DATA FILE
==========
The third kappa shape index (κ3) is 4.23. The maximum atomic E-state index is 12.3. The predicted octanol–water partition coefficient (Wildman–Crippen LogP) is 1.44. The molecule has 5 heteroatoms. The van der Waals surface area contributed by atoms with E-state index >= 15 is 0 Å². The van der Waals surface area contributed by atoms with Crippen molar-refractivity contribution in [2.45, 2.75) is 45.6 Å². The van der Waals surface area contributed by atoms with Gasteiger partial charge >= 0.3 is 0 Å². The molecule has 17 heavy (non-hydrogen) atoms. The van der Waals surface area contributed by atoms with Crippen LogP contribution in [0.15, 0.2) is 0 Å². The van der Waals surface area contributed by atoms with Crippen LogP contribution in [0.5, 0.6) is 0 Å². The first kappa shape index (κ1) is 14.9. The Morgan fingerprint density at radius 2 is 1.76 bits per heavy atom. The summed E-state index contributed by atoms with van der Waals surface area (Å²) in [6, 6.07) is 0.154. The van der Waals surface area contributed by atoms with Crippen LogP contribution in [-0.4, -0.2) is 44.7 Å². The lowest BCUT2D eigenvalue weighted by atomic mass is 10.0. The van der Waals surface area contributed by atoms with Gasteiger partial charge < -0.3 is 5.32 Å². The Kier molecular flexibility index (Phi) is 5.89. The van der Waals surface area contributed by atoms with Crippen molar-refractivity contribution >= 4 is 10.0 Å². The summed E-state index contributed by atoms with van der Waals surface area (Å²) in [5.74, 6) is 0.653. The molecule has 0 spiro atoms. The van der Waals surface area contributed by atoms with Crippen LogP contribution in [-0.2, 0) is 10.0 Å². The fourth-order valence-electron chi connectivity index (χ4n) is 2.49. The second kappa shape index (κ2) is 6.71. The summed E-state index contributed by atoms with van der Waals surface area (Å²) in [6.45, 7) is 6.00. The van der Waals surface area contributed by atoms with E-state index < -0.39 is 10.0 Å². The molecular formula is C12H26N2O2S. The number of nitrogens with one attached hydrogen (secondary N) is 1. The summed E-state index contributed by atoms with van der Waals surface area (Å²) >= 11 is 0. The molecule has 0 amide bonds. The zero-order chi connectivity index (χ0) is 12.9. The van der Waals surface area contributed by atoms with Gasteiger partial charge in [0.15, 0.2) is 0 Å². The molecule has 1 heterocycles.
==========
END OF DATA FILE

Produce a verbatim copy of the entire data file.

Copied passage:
The third kappa shape index (κ3) is 4.23. The maximum atomic E-state index is 12.3. The predicted octanol–water partition coefficient (Wildman–Crippen LogP) is 1.44. The molecule has 5 heteroatoms. The van der Waals surface area contributed by atoms with E-state index >= 15 is 0 Å². The van der Waals surface area contributed by atoms with Crippen molar-refractivity contribution in [2.45, 2.75) is 45.6 Å². The van der Waals surface area contributed by atoms with Gasteiger partial charge >= 0.3 is 0 Å². The molecule has 17 heavy (non-hydrogen) atoms. The van der Waals surface area contributed by atoms with Crippen LogP contribution in [0.15, 0.2) is 0 Å². The van der Waals surface area contributed by atoms with Crippen LogP contribution in [0.5, 0.6) is 0 Å². The first kappa shape index (κ1) is 14.9. The Morgan fingerprint density at radius 2 is 1.76 bits per heavy atom. The summed E-state index contributed by atoms with van der Waals surface area (Å²) in [6, 6.07) is 0.154. The van der Waals surface area contributed by atoms with Crippen LogP contribution in [-0.4, -0.2) is 44.7 Å². The lowest BCUT2D eigenvalue weighted by atomic mass is 10.0. The van der Waals surface area contributed by atoms with Gasteiger partial charge < -0.3 is 5.32 Å². The Kier molecular flexibility index (Phi) is 5.89. The van der Waals surface area contributed by atoms with Crippen molar-refractivity contribution >= 4 is 10.0 Å². The summed E-state index contributed by atoms with van der Waals surface area (Å²) in [5.74, 6) is 0.653. The molecule has 0 spiro atoms. The van der Waals surface area contributed by atoms with Crippen LogP contribution in [-0.2, 0) is 10.0 Å². The fourth-order valence-electron chi connectivity index (χ4n) is 2.49. The second kappa shape index (κ2) is 6.71. The summed E-state index contributed by atoms with van der Waals surface area (Å²) in [6.45, 7) is 6.00. The van der Waals surface area contributed by atoms with E-state index < -0.39 is 10.0 Å². The molecular formula is C12H26N2O2S. The number of nitrogens with one attached hydrogen (secondary N) is 1. The summed E-state index contributed by atoms with van der Waals surface area (Å²) >= 11 is 0. The molecule has 0 amide bonds. The zero-order chi connectivity index (χ0) is 12.9. The van der Waals surface area contributed by atoms with Gasteiger partial charge in [0.15, 0.2) is 0 Å². The molecule has 1 heterocycles.